Hyundai officially announced plans yesterday to produce a hybrid version of the Sonata sedan in 2010. It will be the automaker’s first production version gas-electric hybrid in the United States. The company previously made noises about entering the hybrid market with subcompact hybrids, but Hyundai’s hybrid plans were indefinitely delayed before getting very far along. The company seems to be back on track: The Sonata Hybrid will make its world debut at the 2008 Los Angeles International Auto Show in November.
Though most details about the Sonata Hybrid are being kept under wraps, a Hyundai executive revealed yesterday that the vehicle will utilize lithium ion batteries, as reported by Associated Press. Lithium technology holds great promise for boosting the efficiency of hybrids. But for most consumers, the choice of battery chemistry is a purely technical matter. The more important and most critical question is, “What’s the mpg?”
Car shoppers will have to wait some time before getting a definitive answer. HybridCars.com spoke with a Hyundai spokesperson, who asked not to be named. “Fuel economy should be improved by 20 to 25 percent, but those are not hard numbers,” he said. “We’ll talk more about that when the car is introduced in LA.”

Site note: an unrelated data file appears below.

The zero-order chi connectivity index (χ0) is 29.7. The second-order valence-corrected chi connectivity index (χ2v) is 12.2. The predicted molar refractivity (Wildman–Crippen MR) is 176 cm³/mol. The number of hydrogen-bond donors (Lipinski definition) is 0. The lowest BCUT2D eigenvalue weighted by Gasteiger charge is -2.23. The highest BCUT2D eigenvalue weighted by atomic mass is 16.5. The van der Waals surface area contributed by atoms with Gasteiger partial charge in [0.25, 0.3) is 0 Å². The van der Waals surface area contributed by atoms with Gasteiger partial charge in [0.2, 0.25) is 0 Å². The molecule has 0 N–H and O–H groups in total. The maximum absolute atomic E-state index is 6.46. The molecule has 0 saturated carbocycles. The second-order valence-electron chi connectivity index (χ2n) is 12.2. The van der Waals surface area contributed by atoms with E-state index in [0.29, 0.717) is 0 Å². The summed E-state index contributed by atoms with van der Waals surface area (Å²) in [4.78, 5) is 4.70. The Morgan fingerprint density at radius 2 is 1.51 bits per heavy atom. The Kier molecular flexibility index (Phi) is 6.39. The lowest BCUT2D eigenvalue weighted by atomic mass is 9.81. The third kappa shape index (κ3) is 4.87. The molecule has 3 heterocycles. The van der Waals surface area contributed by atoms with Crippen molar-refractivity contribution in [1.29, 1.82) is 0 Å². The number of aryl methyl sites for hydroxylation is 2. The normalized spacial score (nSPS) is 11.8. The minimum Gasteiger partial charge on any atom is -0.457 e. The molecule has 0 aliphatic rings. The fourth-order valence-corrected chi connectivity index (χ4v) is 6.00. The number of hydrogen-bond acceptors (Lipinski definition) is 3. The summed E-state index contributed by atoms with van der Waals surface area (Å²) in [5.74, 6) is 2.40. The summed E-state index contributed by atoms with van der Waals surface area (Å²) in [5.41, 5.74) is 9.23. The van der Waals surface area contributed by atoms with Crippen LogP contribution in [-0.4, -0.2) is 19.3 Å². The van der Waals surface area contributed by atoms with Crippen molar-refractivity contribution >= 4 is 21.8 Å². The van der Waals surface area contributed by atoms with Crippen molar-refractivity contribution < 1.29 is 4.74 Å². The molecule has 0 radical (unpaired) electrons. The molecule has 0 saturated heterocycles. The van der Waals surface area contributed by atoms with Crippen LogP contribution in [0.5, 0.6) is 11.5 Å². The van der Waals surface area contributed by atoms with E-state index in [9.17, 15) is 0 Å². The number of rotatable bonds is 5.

The current Sonata midsize sedan grants 22 mpg in the city and 32 on the highway. Do the math, and it means that the Hybrid Sonata could achieve combined fuel economy better than 30 miles a gallon. By comparison, the Camry Hybrid beats out the four-cylinder conventional Camry by the same 20 to 25 percent, while the Chevrolet Malibu Hybrid manages about a 9 percent gain over its gas-powered counterpart.
Hyundai’s decision to enter the hybrid market comes after a record-high spike in gas prices. Noboby knows where fuel prices will be in two years, when the Hyundai Sonata Hybrid goes on sale, but the Sonata Hybrid could match the fuel economy ratings of the most efficient family sedans on the market—for thousands of dollars below the competition. Pricing and many other specs are not yet available. While the standard Sonata is built in Alabama, the production site for the upcoming hybrid is also unknown.